In the 1920s, the Imperial Japanese Navy was the world’s third largest maritime service, behind Britain’s Royal Navy and the United States Navy. During the Pacific War of WW2, it was the principal opponent of the Western Allies.
On Japanese warships, naval binoculars were positioned on towers 90 feet high, with a primary mission to spot Allied ships. The aim of such huge binoculars is to funnel in as much light as possible. These huge brass-and-steel instruments (many of them built by Nippon Kogaku, a supplier that became Nikon) are often large enough to fit a human head inside, with lenses that absorb up to 980 times more light than the human eye, offering a view of objects up to 20 miles away. The 100mm, 20x instruments designed by Nikon became the templates for ones used on British warships until the turn of the 21st Century.
During the 1930s and 1940s, while the U.S. and Britain focused on developing radar, the Japanese largely ignored the new technology; their superiority in the optics of binoculars led them to think they didn’t need it.
The U.S. giant binoculars used during WWII were chiefly copied from captured Japanese models. A 1944 U.S. War Department handbook raved about Japan’s “outstanding” binoculars, and the Allies reverse-engineered the technology. After the war, American service personnel took pairs home as trophies, including Admiral Chester Nimitz.
The first Japanese binocular manufacturer was Fujii Brothers, which produced its first models in 1911. Because of hardships importing German optical glass during World War I (1914-1918), Japanese officials mandated the design and production of lenses, which began in 1918 at Nippon Kogaku (Japan Optical Company), the forerunner of Nikon.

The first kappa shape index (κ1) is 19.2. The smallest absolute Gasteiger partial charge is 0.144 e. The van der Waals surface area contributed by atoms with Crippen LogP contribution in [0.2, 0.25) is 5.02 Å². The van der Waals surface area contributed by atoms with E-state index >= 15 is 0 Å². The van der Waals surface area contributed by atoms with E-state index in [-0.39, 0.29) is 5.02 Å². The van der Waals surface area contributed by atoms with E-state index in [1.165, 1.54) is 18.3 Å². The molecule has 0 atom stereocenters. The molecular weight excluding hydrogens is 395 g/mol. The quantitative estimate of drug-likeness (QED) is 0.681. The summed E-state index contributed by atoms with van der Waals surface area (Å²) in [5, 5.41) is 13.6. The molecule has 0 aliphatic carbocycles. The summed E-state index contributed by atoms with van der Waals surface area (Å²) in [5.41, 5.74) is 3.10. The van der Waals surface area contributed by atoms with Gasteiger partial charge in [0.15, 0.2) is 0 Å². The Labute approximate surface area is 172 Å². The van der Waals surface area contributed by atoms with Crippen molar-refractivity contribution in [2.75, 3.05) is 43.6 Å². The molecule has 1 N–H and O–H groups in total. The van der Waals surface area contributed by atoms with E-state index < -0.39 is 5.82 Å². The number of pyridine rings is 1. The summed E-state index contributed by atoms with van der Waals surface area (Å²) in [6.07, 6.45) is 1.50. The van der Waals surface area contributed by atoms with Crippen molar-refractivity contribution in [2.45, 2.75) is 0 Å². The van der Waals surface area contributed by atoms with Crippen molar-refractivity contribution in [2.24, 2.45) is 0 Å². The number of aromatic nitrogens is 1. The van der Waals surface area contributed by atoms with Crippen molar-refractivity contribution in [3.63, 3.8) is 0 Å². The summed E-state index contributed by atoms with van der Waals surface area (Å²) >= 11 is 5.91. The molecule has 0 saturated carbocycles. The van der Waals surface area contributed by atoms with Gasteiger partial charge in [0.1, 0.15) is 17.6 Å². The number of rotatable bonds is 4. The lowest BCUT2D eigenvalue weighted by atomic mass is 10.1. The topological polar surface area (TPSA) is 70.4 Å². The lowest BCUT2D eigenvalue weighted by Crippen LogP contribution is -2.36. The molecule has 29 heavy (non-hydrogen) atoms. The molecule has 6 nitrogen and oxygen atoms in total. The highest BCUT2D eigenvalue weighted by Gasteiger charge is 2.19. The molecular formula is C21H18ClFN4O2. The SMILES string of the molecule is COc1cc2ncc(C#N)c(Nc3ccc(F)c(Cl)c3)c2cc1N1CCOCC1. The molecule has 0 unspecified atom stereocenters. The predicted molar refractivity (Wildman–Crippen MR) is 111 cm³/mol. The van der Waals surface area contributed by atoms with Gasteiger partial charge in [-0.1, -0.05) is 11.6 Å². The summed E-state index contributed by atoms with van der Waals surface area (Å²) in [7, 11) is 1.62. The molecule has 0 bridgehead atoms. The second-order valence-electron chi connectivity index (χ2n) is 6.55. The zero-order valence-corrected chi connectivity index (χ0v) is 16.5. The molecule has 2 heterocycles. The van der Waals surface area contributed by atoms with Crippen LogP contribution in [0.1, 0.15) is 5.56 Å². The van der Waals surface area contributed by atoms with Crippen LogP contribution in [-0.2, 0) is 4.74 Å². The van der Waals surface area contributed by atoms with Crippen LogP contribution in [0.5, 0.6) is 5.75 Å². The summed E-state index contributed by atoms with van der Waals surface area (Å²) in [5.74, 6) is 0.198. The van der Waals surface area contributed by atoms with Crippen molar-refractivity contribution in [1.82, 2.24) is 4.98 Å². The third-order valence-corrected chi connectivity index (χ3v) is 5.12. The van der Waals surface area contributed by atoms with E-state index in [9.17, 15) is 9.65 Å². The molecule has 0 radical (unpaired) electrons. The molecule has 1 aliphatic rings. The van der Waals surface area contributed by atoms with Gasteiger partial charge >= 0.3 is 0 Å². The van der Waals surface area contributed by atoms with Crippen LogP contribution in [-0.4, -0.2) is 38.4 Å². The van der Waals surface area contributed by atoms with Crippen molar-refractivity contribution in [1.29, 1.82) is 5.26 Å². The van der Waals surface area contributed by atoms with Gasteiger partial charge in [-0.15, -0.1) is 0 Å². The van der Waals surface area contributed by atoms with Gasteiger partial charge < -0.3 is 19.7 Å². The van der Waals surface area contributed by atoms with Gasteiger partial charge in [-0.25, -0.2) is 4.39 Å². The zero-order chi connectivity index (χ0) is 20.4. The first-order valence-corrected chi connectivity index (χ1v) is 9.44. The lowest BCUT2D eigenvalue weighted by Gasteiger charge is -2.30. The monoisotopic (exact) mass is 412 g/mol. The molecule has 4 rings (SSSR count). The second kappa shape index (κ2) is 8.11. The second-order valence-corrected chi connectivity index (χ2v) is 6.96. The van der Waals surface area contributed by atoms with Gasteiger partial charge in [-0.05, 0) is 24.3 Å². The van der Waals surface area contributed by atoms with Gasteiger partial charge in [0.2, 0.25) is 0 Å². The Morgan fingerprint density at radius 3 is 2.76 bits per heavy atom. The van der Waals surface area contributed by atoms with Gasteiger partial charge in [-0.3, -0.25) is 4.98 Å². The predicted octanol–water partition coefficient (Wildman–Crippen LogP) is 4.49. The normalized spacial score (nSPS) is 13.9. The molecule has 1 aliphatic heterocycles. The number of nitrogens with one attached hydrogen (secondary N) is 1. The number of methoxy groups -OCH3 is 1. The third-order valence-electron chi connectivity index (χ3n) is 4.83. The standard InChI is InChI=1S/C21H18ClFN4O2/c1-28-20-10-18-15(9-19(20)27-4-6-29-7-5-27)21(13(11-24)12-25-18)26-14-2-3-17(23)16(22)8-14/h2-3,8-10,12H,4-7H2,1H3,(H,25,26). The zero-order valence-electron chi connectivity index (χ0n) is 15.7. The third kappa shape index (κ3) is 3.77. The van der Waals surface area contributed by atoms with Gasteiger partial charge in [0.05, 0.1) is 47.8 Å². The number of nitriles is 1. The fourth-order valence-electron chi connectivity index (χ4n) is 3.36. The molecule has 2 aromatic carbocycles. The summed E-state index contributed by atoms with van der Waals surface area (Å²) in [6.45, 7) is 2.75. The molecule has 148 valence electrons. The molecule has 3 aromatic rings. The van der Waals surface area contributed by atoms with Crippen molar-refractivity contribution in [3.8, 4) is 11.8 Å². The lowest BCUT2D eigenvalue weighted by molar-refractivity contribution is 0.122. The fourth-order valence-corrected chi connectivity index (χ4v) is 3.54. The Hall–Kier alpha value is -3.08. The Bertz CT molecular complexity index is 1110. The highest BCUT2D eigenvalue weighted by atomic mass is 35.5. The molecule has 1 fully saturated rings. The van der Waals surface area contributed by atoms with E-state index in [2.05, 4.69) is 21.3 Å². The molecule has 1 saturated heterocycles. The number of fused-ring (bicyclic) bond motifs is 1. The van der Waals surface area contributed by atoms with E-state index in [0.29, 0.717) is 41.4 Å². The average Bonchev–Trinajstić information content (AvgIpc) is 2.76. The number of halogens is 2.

In 1934, Hattori Tokei Ten, a clock manufacturer, began making photographic lenses. Before the outbreak of World War II, the company became Tokyo Kogaku Kikai (Tokyo Optical), and began using the Toko mark on binoculars during WWII.
In 1938, Fuji Photo Film Co. (established in 1934 and not related to Fujii Brothers) began producing optical glass and lenses.
In “Militaerische Fernglaeser und Fernrohre in Heer, Luftwaffe, und Marine,” by Hans Seeger (1996), in the chapter, “Japanese Binoculars,” Kevin Kuhne wrote that Toko and Nippon Kogaku (Nikon) produced the largest number of large military binoculars during WWII.
There’s no substitute for owning a piece of real WW2 history. Whether a pair of Japanese naval binoculars or boat eyepieces, your living- or workspace is transformed into a historic conversation piece with our original, fully operational, World War II binoculars. Their sleek design adds an artistic and martial element to any space.
Our big eye binoculars have been meticulously restored, the lenses and optics carefully calibrated to ensure viewing perfection, and appreciation for the exquisite craftsmanship of a bygone era. The precision optics perfectly captures breathtaking sunsets, spectacular horizons, and the blue majesty of the sea.
These relics of man’s most epic conflict can be found in luxury homes around the world, and are highly prized by designers demanding a statement piece for unique projects. As well as being functional works of art, these pieces are for display and use. The precision instruments are made of military grade steel, and were built to survive the abuse and wear of naval battles. These models have withstood shore duty, air raids, and invasions. They feature high-powered optics, rivaling and surpassing the quality of newer models, so your guests can see for themselves that these striking works of naval art are as functional today as when they served with the fleets of WWII.
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